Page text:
JCGUY wrote:ARC was "fully funded" if you assume it would be on-time and on-budget, that Portal did not require replacing, etc. NJ's done a fairly good job getting road projects done on time. The Turnpike widening was on time and under budget, the Goethals Bridge was basically on time (I counted a six month overage) and on budget. The Parkway widening projects seem to be on budget. Transit projects all seem hopelessly in overage.

But why even speculate? You can look at the East Side Access Project which is 4 years away from completion (and always will be) and running 100% over-budget for a preview of the budgetary joys that this project will experience.


In addition, I heard the HLBR construction was fairly close to schedule and budget. SO NJ has done quite a few projects reasonably close to budget/schedule. But of course none were of the same complexity as ARC and/or Gateway. But it is unfair to assume that NJT would've run into the same problems as ESA. But even if it would, what is the alternative? Wait until the tunnel needs to be closed or collapses and complain about cost overruns.

As to the Portal, that was never officially part of ARC. Yes it needs replacement but I see it as much less urgent issue requiring substantially less money. If idiot Christy did not kill ARC, I am sure Obama administration would've helped with Portal funding...
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Re: Amtrak Gateway Tunnels

Postby JCGUY » Fri Mar 01, 2019 1:40 pm

Regarding the Turnpike widening (the "Merge" referred to above). Christie did not initiate that project. It was initiated by Codey and Corzine. Christie saw it to completion, but it wasn't his baby, That project was 100% toll supported and did not benefit from federal funds, ARC funds or any general tax money. The Turnpike turns a profit, part of which is diverted to NJ Transit.
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Re: Amtrak Gateway Tunnels

Postby CharlieL » Fri Mar 01, 2019 4:14 pm

I'm pretty sure the "NJ being responsible for any cost overruns" bit is why Christie wouldn't support it. Look at for example California high speed rail. Projects of this magnitude are notorious for very large cost overruns. The Mario Cuomo (Tappan Zee replacement) bridge is another example. I don't think any rational person could have justified it.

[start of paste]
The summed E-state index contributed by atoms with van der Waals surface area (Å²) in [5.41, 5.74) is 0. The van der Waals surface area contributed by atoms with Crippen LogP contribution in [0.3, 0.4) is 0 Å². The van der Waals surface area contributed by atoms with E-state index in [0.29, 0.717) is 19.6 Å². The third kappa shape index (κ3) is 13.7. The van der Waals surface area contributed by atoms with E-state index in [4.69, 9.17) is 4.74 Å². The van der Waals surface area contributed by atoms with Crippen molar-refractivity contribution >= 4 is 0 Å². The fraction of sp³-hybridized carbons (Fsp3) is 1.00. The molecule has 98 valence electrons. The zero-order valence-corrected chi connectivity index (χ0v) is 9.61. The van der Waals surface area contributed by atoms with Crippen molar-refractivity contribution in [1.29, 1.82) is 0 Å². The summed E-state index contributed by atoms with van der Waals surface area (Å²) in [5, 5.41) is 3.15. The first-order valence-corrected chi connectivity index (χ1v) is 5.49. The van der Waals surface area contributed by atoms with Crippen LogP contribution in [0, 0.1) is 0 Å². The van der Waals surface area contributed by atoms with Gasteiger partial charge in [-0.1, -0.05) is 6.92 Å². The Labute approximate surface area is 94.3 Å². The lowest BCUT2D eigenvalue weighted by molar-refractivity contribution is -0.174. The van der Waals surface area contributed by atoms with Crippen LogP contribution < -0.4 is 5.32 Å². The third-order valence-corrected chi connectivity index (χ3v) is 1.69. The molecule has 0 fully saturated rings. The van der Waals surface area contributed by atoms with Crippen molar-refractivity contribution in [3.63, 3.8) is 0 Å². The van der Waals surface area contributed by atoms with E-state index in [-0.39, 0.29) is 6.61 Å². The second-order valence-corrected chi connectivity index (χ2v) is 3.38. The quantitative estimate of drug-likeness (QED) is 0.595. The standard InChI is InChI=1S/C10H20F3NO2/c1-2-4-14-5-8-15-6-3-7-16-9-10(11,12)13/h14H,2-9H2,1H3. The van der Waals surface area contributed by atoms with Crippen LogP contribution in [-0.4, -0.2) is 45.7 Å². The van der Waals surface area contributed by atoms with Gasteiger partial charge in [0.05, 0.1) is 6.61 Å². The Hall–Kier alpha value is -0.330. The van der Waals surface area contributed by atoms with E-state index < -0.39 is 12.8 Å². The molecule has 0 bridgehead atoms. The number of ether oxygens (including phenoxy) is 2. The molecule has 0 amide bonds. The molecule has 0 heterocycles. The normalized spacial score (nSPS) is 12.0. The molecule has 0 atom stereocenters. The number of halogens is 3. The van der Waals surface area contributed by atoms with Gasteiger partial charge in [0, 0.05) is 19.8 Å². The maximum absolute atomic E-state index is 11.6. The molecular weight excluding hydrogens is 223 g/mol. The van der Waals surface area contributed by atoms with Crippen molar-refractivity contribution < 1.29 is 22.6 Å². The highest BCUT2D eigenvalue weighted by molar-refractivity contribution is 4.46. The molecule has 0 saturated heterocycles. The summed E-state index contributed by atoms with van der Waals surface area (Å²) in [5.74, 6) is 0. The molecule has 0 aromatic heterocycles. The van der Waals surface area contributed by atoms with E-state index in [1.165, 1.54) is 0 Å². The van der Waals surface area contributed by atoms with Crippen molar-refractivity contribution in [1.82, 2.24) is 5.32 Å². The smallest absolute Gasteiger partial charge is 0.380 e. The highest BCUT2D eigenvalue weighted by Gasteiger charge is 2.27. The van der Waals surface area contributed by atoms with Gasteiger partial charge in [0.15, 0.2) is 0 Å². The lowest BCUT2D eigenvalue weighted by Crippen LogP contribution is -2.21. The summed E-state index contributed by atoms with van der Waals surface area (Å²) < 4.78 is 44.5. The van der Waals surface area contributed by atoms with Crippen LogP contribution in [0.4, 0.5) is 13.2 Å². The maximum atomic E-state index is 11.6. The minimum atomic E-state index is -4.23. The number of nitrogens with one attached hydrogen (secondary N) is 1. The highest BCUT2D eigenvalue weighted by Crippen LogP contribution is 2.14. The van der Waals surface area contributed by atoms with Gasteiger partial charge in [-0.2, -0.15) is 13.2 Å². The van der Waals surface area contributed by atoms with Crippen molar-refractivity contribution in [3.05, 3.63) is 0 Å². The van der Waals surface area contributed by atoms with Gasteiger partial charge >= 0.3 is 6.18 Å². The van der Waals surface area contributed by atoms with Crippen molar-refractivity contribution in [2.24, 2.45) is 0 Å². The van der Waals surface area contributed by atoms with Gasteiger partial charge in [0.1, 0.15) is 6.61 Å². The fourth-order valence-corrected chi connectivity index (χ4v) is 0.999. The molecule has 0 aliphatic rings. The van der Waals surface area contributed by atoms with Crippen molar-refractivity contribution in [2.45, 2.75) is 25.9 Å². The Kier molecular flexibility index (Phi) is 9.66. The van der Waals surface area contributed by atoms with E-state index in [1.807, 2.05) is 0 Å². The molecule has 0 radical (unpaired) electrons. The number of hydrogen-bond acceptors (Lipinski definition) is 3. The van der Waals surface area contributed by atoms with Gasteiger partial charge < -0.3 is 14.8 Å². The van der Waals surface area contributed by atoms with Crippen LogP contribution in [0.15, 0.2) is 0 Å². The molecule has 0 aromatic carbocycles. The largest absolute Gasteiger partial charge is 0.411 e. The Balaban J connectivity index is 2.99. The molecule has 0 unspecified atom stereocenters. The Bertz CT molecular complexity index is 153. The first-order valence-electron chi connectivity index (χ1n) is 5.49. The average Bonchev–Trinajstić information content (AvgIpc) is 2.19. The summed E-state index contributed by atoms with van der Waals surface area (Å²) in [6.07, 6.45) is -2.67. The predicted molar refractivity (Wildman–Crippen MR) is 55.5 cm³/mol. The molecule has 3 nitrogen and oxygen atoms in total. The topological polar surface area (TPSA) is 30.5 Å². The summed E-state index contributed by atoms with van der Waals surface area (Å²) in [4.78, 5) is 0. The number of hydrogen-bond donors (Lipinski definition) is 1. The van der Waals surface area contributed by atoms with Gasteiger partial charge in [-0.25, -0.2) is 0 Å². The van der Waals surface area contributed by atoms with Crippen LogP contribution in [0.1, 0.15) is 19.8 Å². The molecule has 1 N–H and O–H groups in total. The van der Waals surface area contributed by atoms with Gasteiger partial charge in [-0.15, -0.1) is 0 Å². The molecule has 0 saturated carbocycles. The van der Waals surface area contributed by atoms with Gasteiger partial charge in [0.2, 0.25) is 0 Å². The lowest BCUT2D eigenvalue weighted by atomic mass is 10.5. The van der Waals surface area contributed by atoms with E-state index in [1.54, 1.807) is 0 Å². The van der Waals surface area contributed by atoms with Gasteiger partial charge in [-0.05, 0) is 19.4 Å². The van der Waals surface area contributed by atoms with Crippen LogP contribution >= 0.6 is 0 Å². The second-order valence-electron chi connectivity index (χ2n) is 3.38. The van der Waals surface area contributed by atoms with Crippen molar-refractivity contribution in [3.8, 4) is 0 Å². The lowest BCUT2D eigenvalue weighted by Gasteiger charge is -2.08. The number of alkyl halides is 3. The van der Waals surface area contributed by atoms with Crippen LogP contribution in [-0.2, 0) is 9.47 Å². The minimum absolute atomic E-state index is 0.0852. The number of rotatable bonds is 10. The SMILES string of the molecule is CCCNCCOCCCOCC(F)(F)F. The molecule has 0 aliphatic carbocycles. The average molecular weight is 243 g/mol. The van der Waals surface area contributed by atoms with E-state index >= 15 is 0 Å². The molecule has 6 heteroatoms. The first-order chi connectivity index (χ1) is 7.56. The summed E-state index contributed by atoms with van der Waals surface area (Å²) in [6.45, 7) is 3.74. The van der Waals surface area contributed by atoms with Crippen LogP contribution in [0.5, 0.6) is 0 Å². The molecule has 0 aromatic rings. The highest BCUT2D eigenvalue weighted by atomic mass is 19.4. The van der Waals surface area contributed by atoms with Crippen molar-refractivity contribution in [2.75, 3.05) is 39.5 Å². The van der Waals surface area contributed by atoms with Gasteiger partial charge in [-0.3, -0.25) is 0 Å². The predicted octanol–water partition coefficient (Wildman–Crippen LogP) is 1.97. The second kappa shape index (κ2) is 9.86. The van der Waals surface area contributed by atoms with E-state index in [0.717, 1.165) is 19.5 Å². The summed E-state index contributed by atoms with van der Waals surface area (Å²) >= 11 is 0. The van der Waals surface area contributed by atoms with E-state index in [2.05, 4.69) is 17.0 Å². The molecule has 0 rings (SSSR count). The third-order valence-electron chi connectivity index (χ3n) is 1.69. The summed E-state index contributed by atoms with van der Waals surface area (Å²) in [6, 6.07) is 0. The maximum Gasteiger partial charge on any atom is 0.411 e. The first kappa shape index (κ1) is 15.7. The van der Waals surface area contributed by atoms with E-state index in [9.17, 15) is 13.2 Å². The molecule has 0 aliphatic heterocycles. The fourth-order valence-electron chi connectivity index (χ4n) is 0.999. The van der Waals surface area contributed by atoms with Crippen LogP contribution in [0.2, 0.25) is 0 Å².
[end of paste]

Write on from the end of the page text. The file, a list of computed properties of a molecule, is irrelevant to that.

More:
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Re: Amtrak Gateway Tunnels

Postby mtuandrew » Fri Mar 01, 2019 5:41 pm

How about NJ just digs as much tunnel as it can afford, leaves the TBMs in place with keys in the ignition, and tells PANYNJ/Amtrak/NYS to either consider that their full share, or not get tunnels at all?
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Re: Amtrak Gateway Tunnels

Postby Greg Moore » Fri Mar 01, 2019 11:17 pm

Let's not forget that the ARC was a tunnel to nowhere. While it would have solved some issues, in the long run, tunnels that actually connect to the existing tracks at Penn Station will be far more useful.

So... in some ways ARC being cancelled was a somewhat good thing. Had it been built, I think any chances of Gateway would be even lower than it is now.
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Re: Amtrak Gateway Tunnels

Postby bostontrainguy » Sat Mar 02, 2019 8:12 am

As I mentioned above, there would have been a well deserved uproar if millions were spent on ARC and then the old tunnels failed and then they were asking for millions again to build another tunnel since the first tunnel was so poorly designed it was useless.

Christie did us a favor. End of story.
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Re: Amtrak Gateway Tunnels

Postby CharlieL » Sat Mar 02, 2019 10:50 am

Does anyone have a handle on how much these NJ commuters pay in income tax to the state and city of New York? An answer might clarify who would really lose if (when?) the tunnels were to fail? Similarly, how much these commuters pay in state and local taxes in New Jersey would help. And throw in lost federal revenue for one or both tunnels being out of service. Mostly what I am hearing is "the other guy loses more". But no numbers. And neither NJ nor NY, not to mention the feds, can afford a big hit.
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Re: Amtrak Gateway Tunnels

Postby Nasadowsk » Sat Mar 02, 2019 11:12 am

Greg Moore wrote:Let's not forget that the ARC was a tunnel to nowhere. While it would have solved some issues,


It was 8-14 billion (estimated, who knows what the real cost would have been), for a six track stub terminal under Macy's. I mean, that's great if you want to go to Macy's, I guess. But, it also wouldn't have had much capacity.

in the long run, tunnels that actually connect to the existing tracks at Penn Station will be far more useful.


Alternative G would have been even better, but nobody in the NYC metro can be an adult and sit and negotiate, so that was never going to happen.

So... in some ways ARC being cancelled was a somewhat good thing. Had it been built, I think any chances of Gateway would be even lower than it is now.


Lower? They'd be nil. Billions of dollars for Amtrak's handful of passengers a day? Penn would effectively be a terminal for the LIRR and whatever north of NYC traffic Amtrak would have left. The rest would ditch at Newark or Hoboken. On the brighter side, it'd make life for LIRR riders nicer, not to mention make redeveloping Sunnyside an open/shut case... Realistically, it'd be a stupid move.